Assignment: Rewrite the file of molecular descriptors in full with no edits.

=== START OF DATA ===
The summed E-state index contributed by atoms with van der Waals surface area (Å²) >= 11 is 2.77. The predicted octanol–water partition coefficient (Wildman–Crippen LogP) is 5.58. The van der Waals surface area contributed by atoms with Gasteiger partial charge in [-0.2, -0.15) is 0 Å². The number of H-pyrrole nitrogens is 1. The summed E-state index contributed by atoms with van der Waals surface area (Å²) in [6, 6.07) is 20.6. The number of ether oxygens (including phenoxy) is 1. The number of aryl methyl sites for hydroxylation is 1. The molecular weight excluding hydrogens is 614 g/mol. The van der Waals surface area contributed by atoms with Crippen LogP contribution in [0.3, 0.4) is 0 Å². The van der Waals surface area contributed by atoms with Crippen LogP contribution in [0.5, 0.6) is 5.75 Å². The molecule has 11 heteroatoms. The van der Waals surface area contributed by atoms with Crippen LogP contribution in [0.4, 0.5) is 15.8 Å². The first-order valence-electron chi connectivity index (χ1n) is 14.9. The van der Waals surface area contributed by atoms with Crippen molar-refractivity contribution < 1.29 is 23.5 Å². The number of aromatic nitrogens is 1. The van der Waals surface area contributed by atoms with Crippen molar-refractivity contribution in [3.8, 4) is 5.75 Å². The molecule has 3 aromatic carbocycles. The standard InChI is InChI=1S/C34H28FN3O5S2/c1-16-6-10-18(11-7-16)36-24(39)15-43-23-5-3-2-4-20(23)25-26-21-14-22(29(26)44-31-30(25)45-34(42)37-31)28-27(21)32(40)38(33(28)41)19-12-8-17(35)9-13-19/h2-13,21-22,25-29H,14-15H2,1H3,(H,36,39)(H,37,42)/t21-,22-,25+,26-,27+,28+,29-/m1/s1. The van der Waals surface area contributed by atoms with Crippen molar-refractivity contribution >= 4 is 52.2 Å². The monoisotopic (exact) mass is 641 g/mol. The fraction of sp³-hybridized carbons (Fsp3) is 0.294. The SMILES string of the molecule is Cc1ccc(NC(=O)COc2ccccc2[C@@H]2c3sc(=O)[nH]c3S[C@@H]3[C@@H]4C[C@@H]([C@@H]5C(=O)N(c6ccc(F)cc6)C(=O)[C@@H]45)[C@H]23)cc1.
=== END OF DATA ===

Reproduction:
The summed E-state index contributed by atoms with van der Waals surface area (Å²) >= 11 is 2.77. The predicted octanol–water partition coefficient (Wildman–Crippen LogP) is 5.58. The van der Waals surface area contributed by atoms with Gasteiger partial charge in [-0.2, -0.15) is 0 Å². The number of H-pyrrole nitrogens is 1. The summed E-state index contributed by atoms with van der Waals surface area (Å²) in [6, 6.07) is 20.6. The number of ether oxygens (including phenoxy) is 1. The number of aryl methyl sites for hydroxylation is 1. The molecular weight excluding hydrogens is 614 g/mol. The van der Waals surface area contributed by atoms with Crippen LogP contribution in [0.3, 0.4) is 0 Å². The van der Waals surface area contributed by atoms with Crippen LogP contribution in [0.5, 0.6) is 5.75 Å². The molecule has 11 heteroatoms. The van der Waals surface area contributed by atoms with Crippen LogP contribution in [0.4, 0.5) is 15.8 Å². The first-order valence-electron chi connectivity index (χ1n) is 14.9. The van der Waals surface area contributed by atoms with Crippen molar-refractivity contribution < 1.29 is 23.5 Å². The number of aromatic nitrogens is 1. The van der Waals surface area contributed by atoms with Crippen molar-refractivity contribution in [3.8, 4) is 5.75 Å². The molecule has 3 aromatic carbocycles. The standard InChI is InChI=1S/C34H28FN3O5S2/c1-16-6-10-18(11-7-16)36-24(39)15-43-23-5-3-2-4-20(23)25-26-21-14-22(29(26)44-31-30(25)45-34(42)37-31)28-27(21)32(40)38(33(28)41)19-12-8-17(35)9-13-19/h2-13,21-22,25-29H,14-15H2,1H3,(H,36,39)(H,37,42)/t21-,22-,25+,26-,27+,28+,29-/m1/s1. The van der Waals surface area contributed by atoms with Crippen molar-refractivity contribution >= 4 is 52.2 Å². The monoisotopic (exact) mass is 641 g/mol. The fraction of sp³-hybridized carbons (Fsp3) is 0.294. The SMILES string of the molecule is Cc1ccc(NC(=O)COc2ccccc2[C@@H]2c3sc(=O)[nH]c3S[C@@H]3[C@@H]4C[C@@H]([C@@H]5C(=O)N(c6ccc(F)cc6)C(=O)[C@@H]45)[C@H]23)cc1.